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Behaviour hubs


Prospective partner schools and multi-academy trusts MATs can apply to the behaviour hubs programme at any time. New cohorts start at the beginning of each term so schools do not need to wait until the start of the academic year.

Please note that we are not accepting applications for new lead schools at this time.


The Department for Education (DfE) is funding a 3-year programme to improve pupil behaviour.

The programme pairs schools and MATs with exemplary behaviour practices, called lead schools or MATs, with partner schools or MATs who want and need to improve pupil behaviour.

The programme is flexible with a tailored offer of support depending on partner schools’ circumstances but all partner schools can expect to get support with:

diagnosing specific areas of improvement
designing and developing new approaches to addressing poor behaviour
developing clear, sustainable behaviour cultures for all pupils

The programme is based on creating a culture: how school leaders can optimise behaviour. Good behaviour, routines and structures in schools support all pupils’ engagement in education, and their mental health and wellbeing. Schools will work together to apply these principles to the individual context of the school.

Download the behaviour hubs programme brochure for an overview of support available.


Partner school and MAT criteria

The following partner schools can apply:

primary schools
secondary schools
alternative provision schools
special schools

To be a partner school you must be rated ‘good’, ‘requires improvement’ or ‘inadequate’ by Ofsted. Applications are currently being accepted from schools of all provisions across England.

To be a partner MAT you should have at least one secondary school within your trust rated ‘good’, ‘requires improvement’ or ‘inadequate’ by Ofsted.

Partner schools will need to allocate around 20 to 30 days of engagement to the programme. This can be spread out among school staff including senior leaders.

Lead and partner schools on the programme will be expected to work with each other for one year but schools may be able to work together for 2 years if it is required after completion of the first year.

The partner school support offer

There are 5 parts to the support offer that partner schools receive through the behaviour hubs programme.

One-to-one support
Open days
Networking events

1. One-to-one support

There are 3 possible streams.

Core support

This offer is for schools who want to work more independently. As a partner school, you will have access to:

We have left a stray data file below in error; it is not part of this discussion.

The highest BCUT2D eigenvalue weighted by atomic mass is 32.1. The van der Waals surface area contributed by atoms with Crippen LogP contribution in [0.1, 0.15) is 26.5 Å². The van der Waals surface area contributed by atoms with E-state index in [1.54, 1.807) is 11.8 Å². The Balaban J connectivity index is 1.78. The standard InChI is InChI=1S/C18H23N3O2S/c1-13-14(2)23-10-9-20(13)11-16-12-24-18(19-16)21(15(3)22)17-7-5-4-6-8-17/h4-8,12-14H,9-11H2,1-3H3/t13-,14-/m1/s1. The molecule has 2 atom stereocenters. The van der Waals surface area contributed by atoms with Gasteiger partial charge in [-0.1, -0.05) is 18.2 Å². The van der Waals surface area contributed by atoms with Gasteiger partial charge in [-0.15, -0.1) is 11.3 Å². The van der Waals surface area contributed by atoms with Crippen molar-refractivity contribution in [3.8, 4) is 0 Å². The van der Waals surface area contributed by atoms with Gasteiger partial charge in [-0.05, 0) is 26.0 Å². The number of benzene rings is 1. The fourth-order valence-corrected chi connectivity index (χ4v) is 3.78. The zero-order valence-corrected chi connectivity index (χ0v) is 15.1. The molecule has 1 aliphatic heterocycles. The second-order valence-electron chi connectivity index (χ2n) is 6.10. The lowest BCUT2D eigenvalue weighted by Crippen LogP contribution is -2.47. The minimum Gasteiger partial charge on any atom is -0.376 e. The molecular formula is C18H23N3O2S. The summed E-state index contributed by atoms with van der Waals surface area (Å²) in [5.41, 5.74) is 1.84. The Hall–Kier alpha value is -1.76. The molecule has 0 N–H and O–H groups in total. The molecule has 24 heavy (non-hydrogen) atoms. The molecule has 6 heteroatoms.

an action planning session with the lead school to identify areas for change and establish a plan to implement and monitor that change
ongoing engagement with your lead school through hub networking events
a follow up meeting with the lead school in the third term to review progress and provide further advice

In total, partner schools under the core offer will be expected to dedicate 12 to 20 days to the programme and will receive £3,000 at the end of the programme to contribute to staff time and expenses.

Extended support

This offer is for schools who want more one-to-one support. The partner school will have access to 8 to 12 days of in-depth support from their lead school to:

co-diagnose key behaviour issues through site visits and data sharing.
identify areas for change and support to develop and implement an action plan, that will set out how to quickly improve and embed a whole school approach to behaviour management, including how to monitor the impact
co-deliver whole-school training to support the launch of new behaviour policies,
provide ongoing support, mentoring, coaching and monitoring to support leaders in implementing lasting change

In total, partner schools under the extended offer will be expected to dedicate 20 to 40 days to the programme and will receive £9,000 at the end of the programme to contribute to staff time and expenses.

Multi-school support

This offer is for multi-academy trusts who would like to implement change across several schools within the trust. The partner MAT will have access to 5 to 7 days of in-depth support from the lead MAT exec team to:

co-diagnose key behaviour issues through site visits and data sharing and identify areas for change
consider, develop and implement a MAT-wide approach to behaviour management across their schools to create a sustained cultural change throughout the trust, including how to monitor impact
provide ongoing one-to-one support, mentoring, coaching and monitoring to support leaders in implementing lasting change

In total, partner MATs under the multi-school offer will be expected to dedicate 22 to 30 days to the programme and will receive £6,000 at the end of the programme to contribute to staff time and expenses. In addition, they will receive extended support for a ‘requires improvement’ school within the partner MAT.

2. Training

All partner schools, regardless of their support stream, will have access to training on specific issues, common problems and effective approaches led by expert advisers, that can be implemented in their school context. Training modules have been developed and reviewed by experts from across the school sector. The training includes:

induction training, providing an overview of the programme and its principles
specialist modules on the different challenges faced when managing behaviour in alternative provision, special schools and MATs

essential mandatory modules on leadership and management, creating systems and social norms, consequences, including sanctions and rewards, and SEND which covers how to ensure behaviour policies and practices are inclusive